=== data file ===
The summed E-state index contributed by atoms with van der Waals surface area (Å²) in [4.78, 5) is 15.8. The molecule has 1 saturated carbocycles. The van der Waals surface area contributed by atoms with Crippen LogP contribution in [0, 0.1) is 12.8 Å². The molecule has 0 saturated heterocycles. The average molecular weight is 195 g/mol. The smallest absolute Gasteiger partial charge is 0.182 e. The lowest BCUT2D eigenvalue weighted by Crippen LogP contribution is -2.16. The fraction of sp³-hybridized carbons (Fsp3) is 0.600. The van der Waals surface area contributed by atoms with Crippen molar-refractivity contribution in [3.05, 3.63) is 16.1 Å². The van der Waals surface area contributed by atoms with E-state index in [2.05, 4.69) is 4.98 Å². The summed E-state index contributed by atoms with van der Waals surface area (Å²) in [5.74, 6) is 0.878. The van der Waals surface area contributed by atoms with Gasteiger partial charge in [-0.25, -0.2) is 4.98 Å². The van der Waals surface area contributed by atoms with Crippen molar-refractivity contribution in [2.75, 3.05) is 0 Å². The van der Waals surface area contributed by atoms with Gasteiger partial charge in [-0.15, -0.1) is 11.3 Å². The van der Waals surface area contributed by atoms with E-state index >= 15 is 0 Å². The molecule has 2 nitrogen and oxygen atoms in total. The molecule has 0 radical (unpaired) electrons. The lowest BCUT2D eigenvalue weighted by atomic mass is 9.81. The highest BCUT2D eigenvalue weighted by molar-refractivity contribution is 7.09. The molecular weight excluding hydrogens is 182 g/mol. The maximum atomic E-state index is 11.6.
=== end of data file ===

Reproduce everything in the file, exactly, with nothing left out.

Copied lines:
The summed E-state index contributed by atoms with van der Waals surface area (Å²) in [4.78, 5) is 15.8. The molecule has 1 saturated carbocycles. The van der Waals surface area contributed by atoms with Crippen LogP contribution in [0, 0.1) is 12.8 Å². The molecule has 0 saturated heterocycles. The average molecular weight is 195 g/mol. The smallest absolute Gasteiger partial charge is 0.182 e. The lowest BCUT2D eigenvalue weighted by Crippen LogP contribution is -2.16. The fraction of sp³-hybridized carbons (Fsp3) is 0.600. The van der Waals surface area contributed by atoms with Crippen molar-refractivity contribution in [3.05, 3.63) is 16.1 Å². The van der Waals surface area contributed by atoms with E-state index in [2.05, 4.69) is 4.98 Å². The summed E-state index contributed by atoms with van der Waals surface area (Å²) in [5.74, 6) is 0.878. The van der Waals surface area contributed by atoms with Gasteiger partial charge in [-0.25, -0.2) is 4.98 Å². The van der Waals surface area contributed by atoms with Crippen molar-refractivity contribution in [2.75, 3.05) is 0 Å². The van der Waals surface area contributed by atoms with Gasteiger partial charge in [-0.15, -0.1) is 11.3 Å². The van der Waals surface area contributed by atoms with E-state index >= 15 is 0 Å². The molecule has 2 nitrogen and oxygen atoms in total. The molecule has 0 radical (unpaired) electrons. The lowest BCUT2D eigenvalue weighted by atomic mass is 9.81. The highest BCUT2D eigenvalue weighted by molar-refractivity contribution is 7.09. The molecular weight excluding hydrogens is 182 g/mol. The maximum atomic E-state index is 11.6.